Taxsmart to repay franchise fees for misleading conduct
The Federal Court of Australia has ordered by consent that Taxsmart Group Pty Ltd, Taxsmart Franchising Pty Ltd and Resultsmart Pty Ltd (together, Taxsmart) repay $260,400 in franchise fees to five former Taxsmart franchisees following proceedings brought by the Australian Competition and Consumer Commission (ACCC).
The Court also declared that Taxsmart engaged in misleading or deceptive conduct when it represented that Taxsmart was offering a graduate program and 12 months of employment to accounting graduates that would enable them to satisfy the requirements for registration as a tax agent.
The Court declared that Taxsmart did not have reasonable grounds for making this representation because:
- Taxsmart had not made proper enquiries or adequately considered whether the graduate program would enable graduates, with no prior experience in tax accounting, to satisfy the legal requirements for registration as a tax agent; and
- the graduate program was not capable of enabling graduates with no previous work experience in tax accounting to satisfy the legal requirements for tax agent registration.
“This outcome should remind all businesses of their obligation to ensure that they have reasonable grounds for making any representations about future matters,” ACCC Commissioner Sarah Court said.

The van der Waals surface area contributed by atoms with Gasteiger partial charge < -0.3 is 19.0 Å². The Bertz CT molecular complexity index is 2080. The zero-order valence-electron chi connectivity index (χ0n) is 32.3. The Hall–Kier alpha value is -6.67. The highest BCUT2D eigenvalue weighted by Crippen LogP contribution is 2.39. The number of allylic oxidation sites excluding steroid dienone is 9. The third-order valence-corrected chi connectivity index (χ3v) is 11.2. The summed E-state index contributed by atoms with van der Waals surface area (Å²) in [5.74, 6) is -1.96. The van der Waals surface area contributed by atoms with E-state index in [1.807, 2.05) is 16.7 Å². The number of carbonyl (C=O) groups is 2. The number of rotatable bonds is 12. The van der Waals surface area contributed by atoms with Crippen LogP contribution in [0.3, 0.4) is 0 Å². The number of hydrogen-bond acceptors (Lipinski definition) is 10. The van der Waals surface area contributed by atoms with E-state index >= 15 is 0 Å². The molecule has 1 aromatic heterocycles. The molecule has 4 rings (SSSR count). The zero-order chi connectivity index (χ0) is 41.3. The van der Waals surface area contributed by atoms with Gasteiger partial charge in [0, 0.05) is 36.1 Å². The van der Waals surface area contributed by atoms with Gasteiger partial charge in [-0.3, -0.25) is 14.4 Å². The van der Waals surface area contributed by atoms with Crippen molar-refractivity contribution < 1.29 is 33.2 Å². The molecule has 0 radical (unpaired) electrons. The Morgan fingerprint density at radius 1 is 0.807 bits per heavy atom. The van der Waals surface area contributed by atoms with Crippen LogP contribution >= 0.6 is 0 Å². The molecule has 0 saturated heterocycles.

“A tax agent licence is lucrative to accountants as it allows them to complete tax returns for a fee without relying on a supervising agent to authorise the return,” Ms Court said.
“These graduates paid significant franchise fees, relying on the representation made by Taxsmart that they would satisfy the requirements for registration as a tax agent, when in fact they would not meet those requirements through the graduate program.”
The Court also declared that Taxsmart’s sole director at the time of the conduct, Mr Scott Andrews, aided and abetted Taxsmart in engaging in the misleading and deceptive conduct and is jointly liable for the repayment of the franchise fees.
The Court accepted undertakings from Taxsmart and Mr Andrews that they would not, for a period of three years, make the same or similar representation or make offers of employment contingent on the payment of a fee.
The Court also ordered that Taxsmart and Mr Andrews pay a contribution to the ACCC’s costs in the amount of $10,000.